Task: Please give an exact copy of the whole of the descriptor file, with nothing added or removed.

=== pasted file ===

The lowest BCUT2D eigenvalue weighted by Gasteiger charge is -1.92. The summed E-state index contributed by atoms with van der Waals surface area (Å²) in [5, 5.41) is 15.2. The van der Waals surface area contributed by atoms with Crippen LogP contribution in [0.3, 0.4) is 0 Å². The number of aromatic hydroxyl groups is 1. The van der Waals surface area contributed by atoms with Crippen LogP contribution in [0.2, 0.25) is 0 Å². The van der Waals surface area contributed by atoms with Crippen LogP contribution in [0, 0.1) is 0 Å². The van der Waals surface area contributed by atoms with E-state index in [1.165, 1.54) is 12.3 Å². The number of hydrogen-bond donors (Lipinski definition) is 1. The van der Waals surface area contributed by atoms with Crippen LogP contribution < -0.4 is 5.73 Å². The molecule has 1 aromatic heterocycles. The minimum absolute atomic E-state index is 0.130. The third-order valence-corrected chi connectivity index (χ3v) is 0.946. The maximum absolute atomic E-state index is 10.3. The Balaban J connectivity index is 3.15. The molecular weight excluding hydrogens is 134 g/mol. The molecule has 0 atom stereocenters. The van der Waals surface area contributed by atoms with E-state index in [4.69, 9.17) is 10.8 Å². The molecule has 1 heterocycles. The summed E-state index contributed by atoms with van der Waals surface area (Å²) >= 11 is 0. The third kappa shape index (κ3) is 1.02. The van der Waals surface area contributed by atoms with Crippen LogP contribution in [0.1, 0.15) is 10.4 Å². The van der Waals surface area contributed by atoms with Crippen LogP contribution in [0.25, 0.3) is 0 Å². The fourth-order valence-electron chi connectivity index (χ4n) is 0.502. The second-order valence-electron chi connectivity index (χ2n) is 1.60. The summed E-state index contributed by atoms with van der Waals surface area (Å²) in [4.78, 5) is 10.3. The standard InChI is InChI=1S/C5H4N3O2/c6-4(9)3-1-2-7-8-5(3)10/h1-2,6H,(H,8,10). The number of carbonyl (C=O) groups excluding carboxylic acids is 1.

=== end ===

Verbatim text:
The lowest BCUT2D eigenvalue weighted by Gasteiger charge is -1.92. The summed E-state index contributed by atoms with van der Waals surface area (Å²) in [5, 5.41) is 15.2. The van der Waals surface area contributed by atoms with Crippen LogP contribution in [0.3, 0.4) is 0 Å². The number of aromatic hydroxyl groups is 1. The van der Waals surface area contributed by atoms with Crippen LogP contribution in [0.2, 0.25) is 0 Å². The van der Waals surface area contributed by atoms with Crippen LogP contribution in [0, 0.1) is 0 Å². The van der Waals surface area contributed by atoms with E-state index in [1.165, 1.54) is 12.3 Å². The number of hydrogen-bond donors (Lipinski definition) is 1. The van der Waals surface area contributed by atoms with Crippen LogP contribution < -0.4 is 5.73 Å². The molecule has 1 aromatic heterocycles. The minimum absolute atomic E-state index is 0.130. The third-order valence-corrected chi connectivity index (χ3v) is 0.946. The maximum absolute atomic E-state index is 10.3. The Balaban J connectivity index is 3.15. The molecular weight excluding hydrogens is 134 g/mol. The molecule has 0 atom stereocenters. The van der Waals surface area contributed by atoms with E-state index in [4.69, 9.17) is 10.8 Å². The molecule has 1 heterocycles. The summed E-state index contributed by atoms with van der Waals surface area (Å²) >= 11 is 0. The third kappa shape index (κ3) is 1.02. The van der Waals surface area contributed by atoms with Crippen LogP contribution in [0.1, 0.15) is 10.4 Å². The van der Waals surface area contributed by atoms with Crippen LogP contribution in [0.25, 0.3) is 0 Å². The fourth-order valence-electron chi connectivity index (χ4n) is 0.502. The second-order valence-electron chi connectivity index (χ2n) is 1.60. The summed E-state index contributed by atoms with van der Waals surface area (Å²) in [4.78, 5) is 10.3. The standard InChI is InChI=1S/C5H4N3O2/c6-4(9)3-1-2-7-8-5(3)10/h1-2,6H,(H,8,10). The number of carbonyl (C=O) groups excluding carboxylic acids is 1.